This one here’s a great little piece of writing about a very interesting topic, in its day it had well over a hundred thousand reads. Unfortunately, Paulides did nothing but harass Gordon Duff and I when VT ran it and it looks to me like all the Youtube references have been taken down, making the citations useless , much like Paulides… – Jack

Cullen Finnerty

Hundreds of people had been looking for him — friends, family, and emergency service personnel. Helicopters had braved the driving rain, which seemingly came from nowhere, almost thwarting the rescue attempt. The rural community of Baldwin, Michigan, worked side by side with people bused in from all over the state to participate in the search.

All of them groped for answers as to how something like this could happen.

A call to the sheriff’s department by one local had even asserted that the man was being chased through the forest by Bigfoot. He was finally found by his friends face down and dead in a thickly-wooded area less than forty-eight hours after and not far from where he seemingly disappeared into thin air. His waders were askew and a trickle of blood ran down his nose.

An autopsy done the next day determined that he had a “slightly enlarged heart and slightly cloudy lungs”, but “no trauma to the body at all”. Months later, the initial autopsy, which found no reason for the man to be dead, would be redacted to speculate that he had died of pneumonia caused by inhaling his own vomit, in combination with a half dozen other absurdities. (1) The case was closed, just like a thousand other cases like it have been closed before.

Cullen Finnerty was the type of big robust Irishman that the Midwest seems to grow like corn. He was a man who lived for physical confrontation, and he was so good at it that, after a sterling college career he ended up for a while, as a backup quarterback in the National Football League. The New York Times would eulogize that he was “perhaps the most successful quarterback in college football history”. (2)

At six foot two and two hundred and forty pounds of solid muscle, by all accounts, the staunchly Catholic Finnerty ran over defensive lineman and to fights — not away from them. By all accounts, Finnerty had taken one too many shots to the head. He was suffering from a mild case of chronic traumatic encephalopathy, a degenerative brain disease prevalent in ex-football players.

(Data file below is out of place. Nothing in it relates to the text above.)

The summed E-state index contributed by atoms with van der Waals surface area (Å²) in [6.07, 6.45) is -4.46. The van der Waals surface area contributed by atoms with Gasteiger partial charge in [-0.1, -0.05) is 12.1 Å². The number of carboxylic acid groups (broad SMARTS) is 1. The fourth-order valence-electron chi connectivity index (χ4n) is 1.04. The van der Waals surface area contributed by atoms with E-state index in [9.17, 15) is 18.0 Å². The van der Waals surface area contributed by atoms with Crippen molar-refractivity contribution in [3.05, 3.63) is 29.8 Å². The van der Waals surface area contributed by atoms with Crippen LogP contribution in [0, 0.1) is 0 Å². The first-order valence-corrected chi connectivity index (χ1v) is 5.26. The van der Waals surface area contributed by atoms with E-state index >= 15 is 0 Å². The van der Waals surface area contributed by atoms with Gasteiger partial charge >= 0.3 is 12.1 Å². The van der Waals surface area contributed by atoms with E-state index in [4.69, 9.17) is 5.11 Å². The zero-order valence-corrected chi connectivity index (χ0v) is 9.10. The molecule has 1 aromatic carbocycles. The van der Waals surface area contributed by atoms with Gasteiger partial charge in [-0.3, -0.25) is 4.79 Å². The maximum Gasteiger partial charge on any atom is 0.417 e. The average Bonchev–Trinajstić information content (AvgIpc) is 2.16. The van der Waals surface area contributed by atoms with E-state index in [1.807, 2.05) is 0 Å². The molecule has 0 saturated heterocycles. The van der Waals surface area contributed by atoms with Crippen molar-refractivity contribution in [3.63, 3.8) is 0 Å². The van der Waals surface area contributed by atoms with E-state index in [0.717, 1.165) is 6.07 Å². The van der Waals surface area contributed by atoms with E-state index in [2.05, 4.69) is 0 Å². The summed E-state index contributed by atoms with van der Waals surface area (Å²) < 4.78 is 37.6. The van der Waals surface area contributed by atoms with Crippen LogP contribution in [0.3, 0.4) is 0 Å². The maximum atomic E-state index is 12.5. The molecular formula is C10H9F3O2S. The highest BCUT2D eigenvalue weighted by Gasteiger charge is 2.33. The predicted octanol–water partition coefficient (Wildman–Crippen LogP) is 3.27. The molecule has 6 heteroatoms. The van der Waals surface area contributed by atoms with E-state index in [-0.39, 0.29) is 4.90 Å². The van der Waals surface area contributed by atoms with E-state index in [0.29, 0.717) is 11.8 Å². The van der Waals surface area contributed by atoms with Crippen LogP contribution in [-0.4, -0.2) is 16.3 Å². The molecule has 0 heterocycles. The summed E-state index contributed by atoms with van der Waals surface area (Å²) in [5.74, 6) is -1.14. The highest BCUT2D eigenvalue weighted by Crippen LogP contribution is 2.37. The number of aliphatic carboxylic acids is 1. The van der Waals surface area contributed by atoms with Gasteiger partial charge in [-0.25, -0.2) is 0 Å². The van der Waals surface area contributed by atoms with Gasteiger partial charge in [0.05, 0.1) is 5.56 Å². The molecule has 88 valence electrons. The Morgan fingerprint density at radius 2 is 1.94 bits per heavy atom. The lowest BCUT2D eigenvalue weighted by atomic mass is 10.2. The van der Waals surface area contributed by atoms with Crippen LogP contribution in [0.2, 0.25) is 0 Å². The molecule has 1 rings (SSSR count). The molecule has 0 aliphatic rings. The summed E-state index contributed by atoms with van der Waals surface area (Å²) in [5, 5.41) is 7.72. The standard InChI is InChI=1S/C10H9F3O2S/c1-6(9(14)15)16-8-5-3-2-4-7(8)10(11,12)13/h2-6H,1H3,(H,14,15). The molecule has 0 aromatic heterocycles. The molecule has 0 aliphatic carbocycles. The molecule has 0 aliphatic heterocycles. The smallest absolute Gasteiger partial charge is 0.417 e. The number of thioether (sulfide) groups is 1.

Back in December of 2011, he had been in Detroit with some coworkers, when he had phoned his brother Tim claiming he was being followed. In that paranoid episode, the only time Tim had ever seen Cullen afraid of anything, Cullen drove 150 miles to Tim’s house in Grand Rapids in an effort to evade the FBI, whom he imagined being following him. (3)

By the time he went fishing on the evening of May 26, 2013, in the Baldwin River beneath the green canopy of Manistee National Forest Park, Cullen’s football career was behind him. He was thirty years old, married with two small children, and had a good job in medical sales. His carefully-concealed oxycodone habit was a memento from his playing days. His paranoid episode over a year ago had been an isolated incident, perhaps more likely attributed to overindulgence in Detroit’s thriving cocaine industry, than his imperceptible brain damage and medically-managed addiction to pain medication.

Cullen’s wife and friends had agreed to pick him up from the boat launching area at about 9.30 PM and bring him back to their rented cabin. At 9.27 she received a phone call from him in which he frantically described being followed by two men — one of which was twenty feet behind him, and neither of whom responded when he tried to talk to them. He then inexplicably stated that he was getting out of the river and taking off his clothes. He then hung up.(4 – 21:07)